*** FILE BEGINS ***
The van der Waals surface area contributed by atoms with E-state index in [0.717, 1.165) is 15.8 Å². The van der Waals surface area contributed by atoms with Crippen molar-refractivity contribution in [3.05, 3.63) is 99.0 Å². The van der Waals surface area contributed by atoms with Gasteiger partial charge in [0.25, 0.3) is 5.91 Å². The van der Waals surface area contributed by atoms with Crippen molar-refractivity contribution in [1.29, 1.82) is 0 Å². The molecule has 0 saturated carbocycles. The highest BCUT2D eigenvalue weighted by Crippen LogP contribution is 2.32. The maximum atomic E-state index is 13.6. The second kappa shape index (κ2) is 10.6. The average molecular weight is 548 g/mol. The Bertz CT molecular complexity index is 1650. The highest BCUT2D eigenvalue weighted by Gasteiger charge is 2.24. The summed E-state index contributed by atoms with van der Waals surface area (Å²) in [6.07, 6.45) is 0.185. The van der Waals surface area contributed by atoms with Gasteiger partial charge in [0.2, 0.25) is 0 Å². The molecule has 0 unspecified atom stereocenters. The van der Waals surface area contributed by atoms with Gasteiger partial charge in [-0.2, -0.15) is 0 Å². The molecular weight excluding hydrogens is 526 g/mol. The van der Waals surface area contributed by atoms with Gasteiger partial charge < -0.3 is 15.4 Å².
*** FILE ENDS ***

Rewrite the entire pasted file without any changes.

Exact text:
The van der Waals surface area contributed by atoms with E-state index in [0.717, 1.165) is 15.8 Å². The van der Waals surface area contributed by atoms with Crippen molar-refractivity contribution in [3.05, 3.63) is 99.0 Å². The van der Waals surface area contributed by atoms with Gasteiger partial charge in [0.25, 0.3) is 5.91 Å². The van der Waals surface area contributed by atoms with Crippen molar-refractivity contribution in [1.29, 1.82) is 0 Å². The molecule has 0 saturated carbocycles. The highest BCUT2D eigenvalue weighted by Crippen LogP contribution is 2.32. The maximum atomic E-state index is 13.6. The second kappa shape index (κ2) is 10.6. The average molecular weight is 548 g/mol. The Bertz CT molecular complexity index is 1650. The highest BCUT2D eigenvalue weighted by Gasteiger charge is 2.24. The summed E-state index contributed by atoms with van der Waals surface area (Å²) in [6.07, 6.45) is 0.185. The van der Waals surface area contributed by atoms with Gasteiger partial charge in [0.2, 0.25) is 0 Å². The molecule has 0 unspecified atom stereocenters. The van der Waals surface area contributed by atoms with Gasteiger partial charge in [-0.2, -0.15) is 0 Å². The molecular weight excluding hydrogens is 526 g/mol. The van der Waals surface area contributed by atoms with Gasteiger partial charge < -0.3 is 15.4 Å².